Blood donations badly needed for Phoebe trauma center, nationwide

Blood donations badly needed for Phoebe trauma center, nationwide
Published: Jan. 17, 2023 at 6:29 PM EST|Updated: Jan. 17, 2023 at 11:42 PM EST
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ALBANY, Ga. (WALB) - The national blood shortage is affecting just about every hospital in the country, and Albany’s Phoebe Putney Memorial Hospital is no different.

Doctors at Phoebe say they like to have two or three days of blood supply on hand. But with the national shortage, that’s becoming more and more difficult.

Dr. Lemuel Dent told WALB that trauma centers are in need of blood for just about everything.

“The leading cause of death from trauma is blood loss. And usually, that’s within the first hour or two of the trauma,” Dent said. “So it’s something you can’t plan for. You have to be ready. And so we need a constant supply of blood in order to take care of those patients.”

Dr. Lemuel Dent is a trauma surgeon with the Phoebe Trauma Center.
Dr. Lemuel Dent is a trauma surgeon with the Phoebe Trauma Center.(WALB)

The biggest blood demand is O negative and O positive.

Jennifer Childs is a nursing instructor at South Georgia Technical College. She says this is something she and her students worked towards during their blood drive event Tuesday.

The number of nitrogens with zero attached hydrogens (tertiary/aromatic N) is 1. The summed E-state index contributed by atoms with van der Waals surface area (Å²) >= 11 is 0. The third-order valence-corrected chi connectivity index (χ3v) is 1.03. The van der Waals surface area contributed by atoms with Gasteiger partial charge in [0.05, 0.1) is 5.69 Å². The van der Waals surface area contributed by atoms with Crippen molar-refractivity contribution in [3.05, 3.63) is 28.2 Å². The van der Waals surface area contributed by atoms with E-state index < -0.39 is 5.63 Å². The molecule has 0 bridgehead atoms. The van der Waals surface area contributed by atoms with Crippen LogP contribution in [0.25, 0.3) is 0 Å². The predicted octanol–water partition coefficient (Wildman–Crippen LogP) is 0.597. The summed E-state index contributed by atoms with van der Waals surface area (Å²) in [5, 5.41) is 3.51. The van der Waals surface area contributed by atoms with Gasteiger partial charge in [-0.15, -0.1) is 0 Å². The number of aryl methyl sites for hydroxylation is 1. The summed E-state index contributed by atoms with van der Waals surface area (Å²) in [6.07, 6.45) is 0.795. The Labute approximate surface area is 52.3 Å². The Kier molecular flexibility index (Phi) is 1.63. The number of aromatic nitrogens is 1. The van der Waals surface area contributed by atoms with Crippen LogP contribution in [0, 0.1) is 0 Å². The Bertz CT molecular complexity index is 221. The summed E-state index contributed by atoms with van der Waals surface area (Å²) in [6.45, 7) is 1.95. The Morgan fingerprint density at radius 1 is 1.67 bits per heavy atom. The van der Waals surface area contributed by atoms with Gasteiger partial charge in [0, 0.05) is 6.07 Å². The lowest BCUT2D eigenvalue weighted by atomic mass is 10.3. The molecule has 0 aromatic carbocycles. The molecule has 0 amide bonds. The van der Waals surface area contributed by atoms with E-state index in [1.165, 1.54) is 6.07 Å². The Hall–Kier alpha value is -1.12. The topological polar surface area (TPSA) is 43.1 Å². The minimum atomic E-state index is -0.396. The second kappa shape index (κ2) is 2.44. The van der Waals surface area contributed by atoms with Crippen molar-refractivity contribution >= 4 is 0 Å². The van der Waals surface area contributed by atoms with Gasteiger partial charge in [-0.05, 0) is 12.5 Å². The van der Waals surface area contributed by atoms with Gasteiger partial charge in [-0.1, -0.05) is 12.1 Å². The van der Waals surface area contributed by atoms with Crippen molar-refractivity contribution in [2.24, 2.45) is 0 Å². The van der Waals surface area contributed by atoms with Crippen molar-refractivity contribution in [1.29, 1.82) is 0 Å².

“It’s important that they’re giving blood because there’s a shortage right now. In fact, the person, the coordinator that I deal with, he said that they only have a three-day supply of O blood right now,” Childs said. “So they’re in dire need of O blood. A lot of people can get O blood, so that’s why they like it better cause more people can get it.”

Jennifer Childs is the nursing instructor at South Georgia Technical College.
Jennifer Childs is the nursing instructor at South Georgia Technical College.(WALB)

Dent says it’s been difficult to manage the shortage. And that the hospital has almost had to go on diversion before because of the lack of blood.

“When we say diversion that means we can’t take care of the patients if they come in. And so we make arrangements to send them to another hospital,” Dent said. “The problem though with that is that blood shortage isn’t a regional problem. A national problem. So even if we wanted to go on diversion, we probably would not be able to.”

Blood is also needed, not only for trauma patients but also for sickle cell, cancer and for other medical issues.

Dent adds that 1 in 10 patients that come into the hospital needs blood. So be sure to get out and donate when you can.